What’s the first word you think of when you see the term search engine optimization (SEO)?
Is it keywords? Traffic? Link-building? Ranking?
If words like these come to mind, set them all aside for a minute. The single most important SEO term is connection.
Your goal as a digital marketer or website owner is to connect your content to the readers who need it most.
SEO is the toolbox of strategies that help you bring the reader and the content together. But if you overdo it, you might start to see a steady decline in traffic. Or worse, a manual penalty.
But how can doing too much SEO make things worse?
Over-optimization, that’s how.
What is SEO Over-Optimization?
Over-optimization is when you go over the top with your SEO efforts and search engines penalize you for it.
Remember how we said that SEO is all about connection? The goal of a search engine is to connect website users with the content they’re looking for.
That’s where things like keywords, links, and page rankings come in. These SEO elements help users find content with a high chance of bringing them value.
Once they click a link and scan the page, they have to connect with the content. Or else they’ll leave the page and keep looking for a better match.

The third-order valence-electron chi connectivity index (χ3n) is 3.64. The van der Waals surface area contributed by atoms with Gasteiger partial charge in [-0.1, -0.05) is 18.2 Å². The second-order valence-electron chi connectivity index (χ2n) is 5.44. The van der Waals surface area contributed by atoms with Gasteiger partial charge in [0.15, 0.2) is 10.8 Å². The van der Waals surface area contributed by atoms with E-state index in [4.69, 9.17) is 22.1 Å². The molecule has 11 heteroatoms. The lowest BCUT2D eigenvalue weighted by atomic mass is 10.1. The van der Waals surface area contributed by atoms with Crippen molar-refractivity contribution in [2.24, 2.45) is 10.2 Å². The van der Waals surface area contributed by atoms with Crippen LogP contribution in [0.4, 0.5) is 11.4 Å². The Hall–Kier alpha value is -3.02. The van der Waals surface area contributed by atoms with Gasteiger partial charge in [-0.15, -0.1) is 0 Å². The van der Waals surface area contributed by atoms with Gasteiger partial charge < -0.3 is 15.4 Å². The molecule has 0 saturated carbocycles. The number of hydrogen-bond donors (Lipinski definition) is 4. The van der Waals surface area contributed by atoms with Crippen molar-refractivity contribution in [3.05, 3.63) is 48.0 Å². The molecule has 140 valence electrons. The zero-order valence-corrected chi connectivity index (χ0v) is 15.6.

Signs that You Are Guilty of Over-Optimization
It’s easy to get carried away with the shiny tools in your SEO toolkit. You might be asking yourself, “Why is over-optimizing bad?” Isn’t it what helps your target audience find you?
Yes and no. Good SEO practices do just that. But over-optimizing your content can drive that same target audience away.
Here are some of the most common things people do when they get carried away with search engine optimization.
Keywords and keyphrases are the terms that bring the right readers straight to your website. A basic tenet of SEO is that you should place relevant keywords throughout your blogs and web copy.
But there’s a fine line between weaving enough keywords through your content to get noticed and stuffing your content so full that the keywords practically scream look at me!!!
You don’t want that. It turns people off. And because of that, it turns Google off too.
The digital world is focused on user experience. So instead of keyword stuffing, think about how your words can add value to your users once they land on your site.
Anchor Text Over-Optimization
Anchor text seems like a great place to put keywords. After all, SEO know-how tells us to avoid phrases like click here or read more when we’re linking to other pages. So why not create rich anchor text instead?
Because a lot of the time, it feels forced.
If it makes sense to use a keyword for anchor text, then do it—sparingly. Otherwise, the all-knowing algorithm will think you’re keyword stuffing.
Try to make your anchor text informative. Ask yourself one question: does this anchor text give the reader a good idea of what they’ll see when they click the link?
If the answer is yes, then use it!
Unnatural Link Building
A high-quality backlink is like a gold star. It lets Google and other search engines know that your website is a trusted resource.
From guest posting on other sites in your niche to writing content that people want to share with others, there are a few ways to get a good backlink.
But bad backlinks from spam sites and those that promote illegal activities can hurt you.